Organized in chronological order, Six Decades indicates how, after Baselitz returned from a Florence residency in 1965, his Heroes and Fracture series laid bare the alienation and division that defined post-war Germany. The paintings disrupted myths of national identity with abjection and vulnerability (through less trite means than his early motif of postmortem erections), and represented a solid effort that established his place in the artworld for decades to come. But this security proved corrupting. Writing on the last Baselitz retrospective to take place in the US, Roberta Smith concluded, for the New York Times: “A dismaying number of his recent works seem simply dashed off, as if the artist expects everything he touches to become an instant masterpiece.” That survey took place at the Guggenheim in New York in 1995 and subsequently toured to the Hirshhorn. Six Decades returns to that venue with over twenty additional years’ of paintings and sculptures, and proves that his work has remained stagnant. The resounding dullness is interrupted only by audio reverberating from Does the body rule the mind, or does the mind rule the body?, the Hirshhorn’s first-ever exhibition of performance art (notably featuring all young artists who identify as women, queer, and/or people of color), installed via video documentation and live performances in the space on the other side of Baselitz’s imposing canvases.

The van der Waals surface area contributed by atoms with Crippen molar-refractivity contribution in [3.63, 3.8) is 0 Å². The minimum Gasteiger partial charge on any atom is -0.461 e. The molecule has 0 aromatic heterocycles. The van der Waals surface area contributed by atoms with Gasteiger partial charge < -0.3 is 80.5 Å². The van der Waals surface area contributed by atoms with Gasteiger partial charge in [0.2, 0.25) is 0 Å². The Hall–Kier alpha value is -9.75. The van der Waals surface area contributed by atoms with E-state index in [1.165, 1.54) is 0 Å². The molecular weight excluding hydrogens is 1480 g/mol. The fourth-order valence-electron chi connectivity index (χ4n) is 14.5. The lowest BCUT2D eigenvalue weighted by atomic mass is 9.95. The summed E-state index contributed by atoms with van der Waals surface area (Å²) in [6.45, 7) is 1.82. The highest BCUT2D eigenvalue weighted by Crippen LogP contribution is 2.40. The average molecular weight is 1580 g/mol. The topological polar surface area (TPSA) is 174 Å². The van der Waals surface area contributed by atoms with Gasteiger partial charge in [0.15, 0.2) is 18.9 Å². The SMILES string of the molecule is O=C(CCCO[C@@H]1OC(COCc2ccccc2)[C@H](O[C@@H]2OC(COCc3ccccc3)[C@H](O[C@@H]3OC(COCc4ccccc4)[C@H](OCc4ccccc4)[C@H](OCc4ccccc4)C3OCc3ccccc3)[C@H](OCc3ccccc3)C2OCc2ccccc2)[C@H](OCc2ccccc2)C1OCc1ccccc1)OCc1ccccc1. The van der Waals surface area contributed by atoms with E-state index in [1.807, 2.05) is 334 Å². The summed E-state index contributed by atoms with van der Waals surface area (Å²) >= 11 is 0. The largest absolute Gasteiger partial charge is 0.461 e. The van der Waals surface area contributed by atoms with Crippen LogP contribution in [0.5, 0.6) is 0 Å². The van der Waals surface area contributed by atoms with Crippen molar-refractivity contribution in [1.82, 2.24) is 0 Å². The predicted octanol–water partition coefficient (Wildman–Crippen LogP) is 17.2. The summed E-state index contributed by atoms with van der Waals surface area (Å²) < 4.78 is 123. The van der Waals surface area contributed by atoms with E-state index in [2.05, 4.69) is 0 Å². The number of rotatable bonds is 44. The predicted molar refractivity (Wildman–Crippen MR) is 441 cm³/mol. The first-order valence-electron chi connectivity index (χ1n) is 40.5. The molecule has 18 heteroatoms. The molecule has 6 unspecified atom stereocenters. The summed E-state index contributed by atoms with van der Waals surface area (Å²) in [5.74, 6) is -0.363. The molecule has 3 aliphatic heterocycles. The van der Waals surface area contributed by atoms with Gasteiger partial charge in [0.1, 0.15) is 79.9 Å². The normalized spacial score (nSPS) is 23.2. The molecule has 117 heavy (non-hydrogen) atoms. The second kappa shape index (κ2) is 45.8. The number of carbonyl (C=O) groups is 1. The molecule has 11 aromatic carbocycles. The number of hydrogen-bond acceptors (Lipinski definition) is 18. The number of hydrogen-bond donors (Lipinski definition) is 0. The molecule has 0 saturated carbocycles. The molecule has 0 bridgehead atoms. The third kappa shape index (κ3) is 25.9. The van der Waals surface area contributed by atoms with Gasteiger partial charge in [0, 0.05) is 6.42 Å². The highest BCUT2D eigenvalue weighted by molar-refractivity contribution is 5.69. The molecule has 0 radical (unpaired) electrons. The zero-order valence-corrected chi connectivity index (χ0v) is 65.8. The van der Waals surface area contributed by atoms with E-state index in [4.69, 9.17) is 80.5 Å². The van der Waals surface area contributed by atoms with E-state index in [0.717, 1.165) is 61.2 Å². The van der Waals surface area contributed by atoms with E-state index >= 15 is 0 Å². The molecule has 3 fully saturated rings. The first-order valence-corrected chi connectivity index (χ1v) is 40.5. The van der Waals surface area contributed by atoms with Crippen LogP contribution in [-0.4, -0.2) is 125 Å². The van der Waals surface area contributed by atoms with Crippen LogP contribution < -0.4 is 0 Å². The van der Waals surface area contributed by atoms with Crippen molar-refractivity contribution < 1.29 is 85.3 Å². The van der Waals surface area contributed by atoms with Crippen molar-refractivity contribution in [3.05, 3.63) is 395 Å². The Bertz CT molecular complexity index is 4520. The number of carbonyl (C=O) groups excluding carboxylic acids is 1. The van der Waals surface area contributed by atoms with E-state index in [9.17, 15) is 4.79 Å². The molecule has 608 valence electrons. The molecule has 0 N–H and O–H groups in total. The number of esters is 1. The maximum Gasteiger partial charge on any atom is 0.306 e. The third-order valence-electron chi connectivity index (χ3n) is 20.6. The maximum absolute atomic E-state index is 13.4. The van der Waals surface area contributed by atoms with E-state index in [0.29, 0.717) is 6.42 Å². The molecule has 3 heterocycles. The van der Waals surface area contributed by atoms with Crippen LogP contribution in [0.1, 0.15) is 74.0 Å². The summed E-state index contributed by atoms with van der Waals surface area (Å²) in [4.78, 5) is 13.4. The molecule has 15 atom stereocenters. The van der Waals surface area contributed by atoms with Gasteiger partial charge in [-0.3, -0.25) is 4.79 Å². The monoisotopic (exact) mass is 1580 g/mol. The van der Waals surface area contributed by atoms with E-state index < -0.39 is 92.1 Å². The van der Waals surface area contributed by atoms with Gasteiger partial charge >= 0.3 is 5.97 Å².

Since the 1970s, Baselitz has routinely turned to gimmick. This is most evident in his “inverted” paintings, which make up the majority of the work on display in the exhibition. Adopted in 1969 and maintained as his go-to trademark, Baselitz paints his subjects upside down as a means to “question the subservience of the painting to the image” (as the wall text describes it). In other words, Baselitz sought to drain the image of implication, which seems futile as an approach, given that a figure painted upside down still bears all the narrative, historical, and social attachments that are irreducible from figuration. Further, Baselitz’s aim conflicts with his apparent love of motif and appropriation: he frequently incorporates elements of traditional German, African, and Christian imagery in his work. These associations are no less perceptible when flipped. And if the artist intends to hierarchize the material painting over its subject, we might expect more from his use of the medium; his haphazard application and color sensibility come across as more negligent than anarchic or spontaneous.